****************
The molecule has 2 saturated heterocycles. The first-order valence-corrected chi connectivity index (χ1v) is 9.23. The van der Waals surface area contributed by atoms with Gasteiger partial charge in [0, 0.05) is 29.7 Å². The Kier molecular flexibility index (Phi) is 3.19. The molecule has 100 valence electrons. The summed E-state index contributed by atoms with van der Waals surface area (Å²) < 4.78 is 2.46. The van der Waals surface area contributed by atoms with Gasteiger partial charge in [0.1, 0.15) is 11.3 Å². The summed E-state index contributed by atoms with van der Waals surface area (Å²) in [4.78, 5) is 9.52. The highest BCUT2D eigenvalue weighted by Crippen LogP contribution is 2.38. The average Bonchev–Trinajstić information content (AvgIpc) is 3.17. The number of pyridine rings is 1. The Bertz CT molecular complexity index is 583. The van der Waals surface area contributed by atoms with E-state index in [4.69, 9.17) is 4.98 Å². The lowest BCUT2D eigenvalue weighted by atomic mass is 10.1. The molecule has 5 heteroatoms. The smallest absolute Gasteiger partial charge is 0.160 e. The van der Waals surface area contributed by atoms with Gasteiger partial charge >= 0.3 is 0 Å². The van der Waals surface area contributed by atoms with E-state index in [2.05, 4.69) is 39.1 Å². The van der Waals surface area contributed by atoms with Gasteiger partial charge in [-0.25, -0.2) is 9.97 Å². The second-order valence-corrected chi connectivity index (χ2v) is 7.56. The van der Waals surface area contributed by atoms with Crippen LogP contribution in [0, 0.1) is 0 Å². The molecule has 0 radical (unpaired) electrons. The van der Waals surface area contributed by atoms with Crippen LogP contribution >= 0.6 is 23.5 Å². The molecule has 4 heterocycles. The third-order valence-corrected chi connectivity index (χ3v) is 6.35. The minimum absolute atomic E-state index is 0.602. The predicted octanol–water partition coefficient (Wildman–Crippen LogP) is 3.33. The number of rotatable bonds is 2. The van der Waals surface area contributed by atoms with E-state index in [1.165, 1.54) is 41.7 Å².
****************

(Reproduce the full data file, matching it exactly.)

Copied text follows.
The molecule has 2 saturated heterocycles. The first-order valence-corrected chi connectivity index (χ1v) is 9.23. The van der Waals surface area contributed by atoms with Gasteiger partial charge in [0, 0.05) is 29.7 Å². The Kier molecular flexibility index (Phi) is 3.19. The molecule has 100 valence electrons. The summed E-state index contributed by atoms with van der Waals surface area (Å²) < 4.78 is 2.46. The van der Waals surface area contributed by atoms with Gasteiger partial charge in [0.1, 0.15) is 11.3 Å². The summed E-state index contributed by atoms with van der Waals surface area (Å²) in [4.78, 5) is 9.52. The highest BCUT2D eigenvalue weighted by Crippen LogP contribution is 2.38. The average Bonchev–Trinajstić information content (AvgIpc) is 3.17. The number of pyridine rings is 1. The Bertz CT molecular complexity index is 583. The van der Waals surface area contributed by atoms with E-state index in [4.69, 9.17) is 4.98 Å². The lowest BCUT2D eigenvalue weighted by atomic mass is 10.1. The molecule has 5 heteroatoms. The smallest absolute Gasteiger partial charge is 0.160 e. The van der Waals surface area contributed by atoms with Gasteiger partial charge >= 0.3 is 0 Å². The van der Waals surface area contributed by atoms with E-state index in [2.05, 4.69) is 39.1 Å². The van der Waals surface area contributed by atoms with Gasteiger partial charge in [-0.25, -0.2) is 9.97 Å². The second-order valence-corrected chi connectivity index (χ2v) is 7.56. The van der Waals surface area contributed by atoms with Crippen LogP contribution in [0, 0.1) is 0 Å². The molecule has 0 radical (unpaired) electrons. The van der Waals surface area contributed by atoms with Crippen LogP contribution >= 0.6 is 23.5 Å². The molecule has 4 heterocycles. The third-order valence-corrected chi connectivity index (χ3v) is 6.35. The minimum absolute atomic E-state index is 0.602. The predicted octanol–water partition coefficient (Wildman–Crippen LogP) is 3.33. The number of rotatable bonds is 2. The van der Waals surface area contributed by atoms with E-state index in [1.165, 1.54) is 41.7 Å².